As Stocks Gyrate, Investors Scoop Up Tons and Tons of Gold
Bloomberg – It doesn’t seem to matter anymore whether global stocks are rising or falling — investors just keep snapping up more gold.
Holdings in gold-backed exchange-traded funds surged by 55 tons in the previous three days, or 1.8 million ounces, accounting for almost a third of year-to-date inflows, according to a preliminary tally by Bloomberg. As a haven asset, demand for gold tends to move in the opposite direction from stock markets. Yet this week’s ETF buying continued Tuesday even as equities bounced following Monday’s rout.
“Gold continues to provide a safety net as financial markets tumble,” Stephen Innes, chief Asia market strategist at AxiCorp Ltd., said in a note. “It just feels flat-out comfortable owning gold in this environment.”
Prices swung between gains and losses Wednesday as markets awaited details on the timing and size of government stimulus in response to the coronavirus. U.S. equities sank 3.6%, putting pressure on investors to liquidate holdings in bullion.
“There’s been a lot of reports of a re-run of the pre-financial crisis period in the gold market, where a lot of investors were having to sell their more-liquid assets to meet losses on their less-liquid assets,” Kieran Clancy, assistant commodities economist at Capital Economics, said by phone Wednesday. “Gold falls into that category of more liquid.”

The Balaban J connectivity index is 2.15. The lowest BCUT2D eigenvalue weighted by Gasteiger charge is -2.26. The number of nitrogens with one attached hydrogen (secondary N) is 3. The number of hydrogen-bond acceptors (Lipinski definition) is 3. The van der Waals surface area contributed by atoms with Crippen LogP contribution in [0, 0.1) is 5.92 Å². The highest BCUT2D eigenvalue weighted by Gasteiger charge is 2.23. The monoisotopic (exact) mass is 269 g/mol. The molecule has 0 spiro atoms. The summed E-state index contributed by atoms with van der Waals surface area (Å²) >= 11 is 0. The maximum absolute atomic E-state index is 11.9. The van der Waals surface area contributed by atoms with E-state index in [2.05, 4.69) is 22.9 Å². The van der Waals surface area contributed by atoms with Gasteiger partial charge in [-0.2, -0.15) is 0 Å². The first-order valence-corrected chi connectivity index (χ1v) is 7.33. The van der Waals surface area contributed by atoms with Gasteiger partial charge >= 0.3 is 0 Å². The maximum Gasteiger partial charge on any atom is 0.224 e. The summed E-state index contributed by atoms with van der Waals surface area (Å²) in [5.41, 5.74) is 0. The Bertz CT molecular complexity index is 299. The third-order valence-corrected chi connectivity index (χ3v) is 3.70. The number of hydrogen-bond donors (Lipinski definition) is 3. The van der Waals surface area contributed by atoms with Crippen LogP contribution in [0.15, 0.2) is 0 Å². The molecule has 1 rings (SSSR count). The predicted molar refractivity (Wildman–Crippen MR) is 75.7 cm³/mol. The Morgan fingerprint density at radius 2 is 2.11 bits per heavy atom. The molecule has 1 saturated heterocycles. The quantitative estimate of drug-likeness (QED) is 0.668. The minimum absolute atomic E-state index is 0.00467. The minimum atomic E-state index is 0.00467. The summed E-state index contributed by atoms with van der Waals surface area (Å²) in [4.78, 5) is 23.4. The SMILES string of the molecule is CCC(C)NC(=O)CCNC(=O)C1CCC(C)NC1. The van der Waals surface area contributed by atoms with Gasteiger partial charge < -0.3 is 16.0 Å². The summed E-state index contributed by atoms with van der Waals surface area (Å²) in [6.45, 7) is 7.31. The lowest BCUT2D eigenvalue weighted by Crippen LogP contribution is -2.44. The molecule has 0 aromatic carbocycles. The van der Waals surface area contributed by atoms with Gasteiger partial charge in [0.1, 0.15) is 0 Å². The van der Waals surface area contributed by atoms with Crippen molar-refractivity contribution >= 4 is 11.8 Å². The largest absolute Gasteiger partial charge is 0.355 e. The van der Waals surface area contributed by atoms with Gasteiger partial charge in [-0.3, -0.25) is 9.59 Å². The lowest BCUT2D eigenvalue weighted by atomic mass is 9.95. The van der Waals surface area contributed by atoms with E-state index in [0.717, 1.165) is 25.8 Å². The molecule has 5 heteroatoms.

An emergency interest rate cut by the Bank of England also added support to bullion, while Italy plans to spend 25 billion euros ($28.3 billion) on measures to help combat the economic effects of the outbreak.
Meanwhile, Spain will offer credit lines and delayed tax timetables mainly for small- and medium-sized firms. European leaders who joined a two-and-a-half hour call Tuesday stopped short of declaring a coordinated fiscal stimulus program.
“Given the uncertain nature concerning the severity of the coronavirus, low global interest rates, central banks expected to provide even more liquidity and a high level of negative yielding debt globally, there is plenty of price support for precious metals,” Rob Haworth, senior investment strategist at U.S. Bank Wealth Management in Seattle, said in an emailed note.
Bloomberg Intelligence analysis on gold’s momentum
Gold holdings in ETFs rose 170.5 tons this year through Tuesday, the latest data show. Buying is being stoked by recession fears because of the coronavirus outbreak and a growing wave of crisis monetary easing.
Spot gold was down 0.2% at $1,646.43 an ounce at 12:10 p.m. in New York. Prices earlier rose as much as 1.3%. Silver and palladium also declined, while platinum advanced a second day.
Investors’ focus now turns to the European Central Bank and its policy meeting Thursday, with President Christine Lagarde warning of an economic shock unless leaders act urgently. The Federal Reserve meets next week and is also seen paring rates, further aiding gold’s appeal.
Still, gold may face more headwinds on its way up, given that the metal’s price volatility and average trading ranges remain elevated, said Ole Hansen, head of commodity strategy at Saxo Bank A/S.
“In order to revisit and potentially break above $1,700, we probably need to see a Europe-style escalation of the virus threat to the U.S.,” Hansen said.